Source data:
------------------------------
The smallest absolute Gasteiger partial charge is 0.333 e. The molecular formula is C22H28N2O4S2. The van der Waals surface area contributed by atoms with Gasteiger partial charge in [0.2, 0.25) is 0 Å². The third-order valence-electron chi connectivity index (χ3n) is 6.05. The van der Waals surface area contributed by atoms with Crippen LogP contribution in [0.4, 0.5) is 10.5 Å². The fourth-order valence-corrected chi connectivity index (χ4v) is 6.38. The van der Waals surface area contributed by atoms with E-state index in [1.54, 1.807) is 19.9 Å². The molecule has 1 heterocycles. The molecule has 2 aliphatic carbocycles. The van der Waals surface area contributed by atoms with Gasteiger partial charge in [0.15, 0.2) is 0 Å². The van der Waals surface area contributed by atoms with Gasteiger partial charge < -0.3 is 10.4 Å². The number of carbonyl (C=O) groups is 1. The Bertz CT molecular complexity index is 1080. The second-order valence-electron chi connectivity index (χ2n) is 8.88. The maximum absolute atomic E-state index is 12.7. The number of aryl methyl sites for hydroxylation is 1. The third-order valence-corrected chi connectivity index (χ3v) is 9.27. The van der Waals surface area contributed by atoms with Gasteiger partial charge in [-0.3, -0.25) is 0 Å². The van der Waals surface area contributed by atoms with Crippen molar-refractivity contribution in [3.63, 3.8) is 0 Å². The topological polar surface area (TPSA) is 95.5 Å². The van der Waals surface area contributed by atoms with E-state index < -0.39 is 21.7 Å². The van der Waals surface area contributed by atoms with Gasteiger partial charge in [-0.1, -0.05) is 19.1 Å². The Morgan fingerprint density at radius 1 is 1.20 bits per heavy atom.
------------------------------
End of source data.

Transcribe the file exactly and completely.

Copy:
The smallest absolute Gasteiger partial charge is 0.333 e. The molecular formula is C22H28N2O4S2. The van der Waals surface area contributed by atoms with Gasteiger partial charge in [0.2, 0.25) is 0 Å². The third-order valence-electron chi connectivity index (χ3n) is 6.05. The van der Waals surface area contributed by atoms with Crippen LogP contribution in [0.4, 0.5) is 10.5 Å². The fourth-order valence-corrected chi connectivity index (χ4v) is 6.38. The van der Waals surface area contributed by atoms with E-state index in [1.54, 1.807) is 19.9 Å². The molecule has 1 heterocycles. The molecule has 2 aliphatic carbocycles. The van der Waals surface area contributed by atoms with Gasteiger partial charge in [0.15, 0.2) is 0 Å². The van der Waals surface area contributed by atoms with Gasteiger partial charge < -0.3 is 10.4 Å². The number of carbonyl (C=O) groups is 1. The Bertz CT molecular complexity index is 1080. The second-order valence-electron chi connectivity index (χ2n) is 8.88. The maximum absolute atomic E-state index is 12.7. The number of aryl methyl sites for hydroxylation is 1. The third-order valence-corrected chi connectivity index (χ3v) is 9.27. The van der Waals surface area contributed by atoms with Gasteiger partial charge in [-0.3, -0.25) is 0 Å². The van der Waals surface area contributed by atoms with Crippen molar-refractivity contribution in [3.63, 3.8) is 0 Å². The topological polar surface area (TPSA) is 95.5 Å². The van der Waals surface area contributed by atoms with E-state index < -0.39 is 21.7 Å². The van der Waals surface area contributed by atoms with Gasteiger partial charge in [-0.1, -0.05) is 19.1 Å². The Morgan fingerprint density at radius 1 is 1.20 bits per heavy atom.